Minamoto Yoritomo held the official title of “shogun” or hereditary military dictator, but it was only after his death in 1199 that full power of the Kamakura bakufu was wielded for the remainder of the period by the Hojo family as Mongols tried to invade Japan in 1274 and 1281 where the Japanese warriors were able to destroy the Mongolian troops. The rise of the warrior class defined the very essence of the Kamakura culture. During this time, martial arts skills and the virtues of duty, loyalty, and bravery, were held of the topmost regard. It was also during this time in which seppuku or ritual suicide by disembowelment through the sword emerged. However, throughout the years, consistent attacks from the Mongols exposed holes in the defense efforts and financial incapabilities of the regime. This resulted in the revolt of Emperor Go-Daigo against the shogunate in 1331, which eventually led to the downfall of the bakufu in 1333.  

Basic Information to Take Note about Kamakura Japan

Preparing for the Weather in Kamakura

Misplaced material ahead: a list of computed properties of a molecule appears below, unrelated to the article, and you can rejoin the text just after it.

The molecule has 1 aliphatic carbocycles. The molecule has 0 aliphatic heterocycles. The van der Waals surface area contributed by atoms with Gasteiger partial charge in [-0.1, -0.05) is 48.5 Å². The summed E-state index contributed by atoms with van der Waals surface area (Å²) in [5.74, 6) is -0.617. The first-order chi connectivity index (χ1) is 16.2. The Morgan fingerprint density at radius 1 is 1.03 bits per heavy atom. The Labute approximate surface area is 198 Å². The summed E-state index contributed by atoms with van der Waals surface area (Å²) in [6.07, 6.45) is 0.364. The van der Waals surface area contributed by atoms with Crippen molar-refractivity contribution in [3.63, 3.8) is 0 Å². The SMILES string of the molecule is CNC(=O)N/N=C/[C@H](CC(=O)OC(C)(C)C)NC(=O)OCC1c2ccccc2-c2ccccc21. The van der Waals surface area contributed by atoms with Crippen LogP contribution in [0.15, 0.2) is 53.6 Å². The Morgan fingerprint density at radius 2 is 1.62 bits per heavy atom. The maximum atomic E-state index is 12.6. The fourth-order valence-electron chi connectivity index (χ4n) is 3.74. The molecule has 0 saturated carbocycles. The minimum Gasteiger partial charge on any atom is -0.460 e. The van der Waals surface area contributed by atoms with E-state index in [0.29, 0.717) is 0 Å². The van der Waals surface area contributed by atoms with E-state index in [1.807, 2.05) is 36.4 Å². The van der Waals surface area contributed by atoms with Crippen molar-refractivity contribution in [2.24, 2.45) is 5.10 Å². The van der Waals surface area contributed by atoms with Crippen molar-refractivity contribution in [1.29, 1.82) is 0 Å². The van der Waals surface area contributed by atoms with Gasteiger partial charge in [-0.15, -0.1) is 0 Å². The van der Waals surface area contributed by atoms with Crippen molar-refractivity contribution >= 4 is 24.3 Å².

Kamakura is a city in Kanagawa Prefecture, Japan, a coastal city with plenty of festivals and ancient Buddhist and Shinto shrines. It is a popular tourist destination. The weather is controlled by the Humid Subtorical climate. There are no dry seasons, but the weather ranges from mild to hot summers where the average temperature of its warmest months being over 22 degrees centigrade or 64 degrees fahrenheit. The city experiences rainfall all year round but is highly variable. Its hottest month is in August, where temperature reaches up to 30 degrees centigrade, the second week being the hottest in Kamakura. On another note, for those who want a bit more chill weather, the coldest month Kamakura experiences is in February where temperatures reach up to 2 degrees centigrade during night time. Rainfall and snow may also be experienced during this time.